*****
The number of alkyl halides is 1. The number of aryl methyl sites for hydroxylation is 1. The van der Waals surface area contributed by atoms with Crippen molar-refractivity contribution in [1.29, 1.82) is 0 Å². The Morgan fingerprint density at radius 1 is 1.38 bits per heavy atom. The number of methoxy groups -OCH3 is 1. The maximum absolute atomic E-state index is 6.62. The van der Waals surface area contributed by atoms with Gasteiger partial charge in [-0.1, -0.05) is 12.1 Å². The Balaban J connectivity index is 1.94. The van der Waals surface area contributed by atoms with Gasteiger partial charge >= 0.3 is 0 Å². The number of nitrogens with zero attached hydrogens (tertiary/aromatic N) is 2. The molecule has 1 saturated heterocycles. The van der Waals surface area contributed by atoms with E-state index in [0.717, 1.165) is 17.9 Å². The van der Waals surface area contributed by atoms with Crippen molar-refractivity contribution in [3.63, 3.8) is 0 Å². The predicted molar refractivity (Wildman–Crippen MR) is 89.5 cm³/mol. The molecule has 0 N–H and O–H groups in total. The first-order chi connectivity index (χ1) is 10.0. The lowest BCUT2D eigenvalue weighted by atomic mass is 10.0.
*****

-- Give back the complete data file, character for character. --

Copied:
The number of alkyl halides is 1. The number of aryl methyl sites for hydroxylation is 1. The van der Waals surface area contributed by atoms with Crippen molar-refractivity contribution in [1.29, 1.82) is 0 Å². The Morgan fingerprint density at radius 1 is 1.38 bits per heavy atom. The number of methoxy groups -OCH3 is 1. The maximum absolute atomic E-state index is 6.62. The van der Waals surface area contributed by atoms with Gasteiger partial charge in [-0.1, -0.05) is 12.1 Å². The Balaban J connectivity index is 1.94. The van der Waals surface area contributed by atoms with Gasteiger partial charge >= 0.3 is 0 Å². The number of nitrogens with zero attached hydrogens (tertiary/aromatic N) is 2. The molecule has 1 saturated heterocycles. The van der Waals surface area contributed by atoms with E-state index in [0.717, 1.165) is 17.9 Å². The van der Waals surface area contributed by atoms with Crippen molar-refractivity contribution in [3.63, 3.8) is 0 Å². The predicted molar refractivity (Wildman–Crippen MR) is 89.5 cm³/mol. The molecule has 0 N–H and O–H groups in total. The first-order chi connectivity index (χ1) is 10.0. The lowest BCUT2D eigenvalue weighted by atomic mass is 10.0.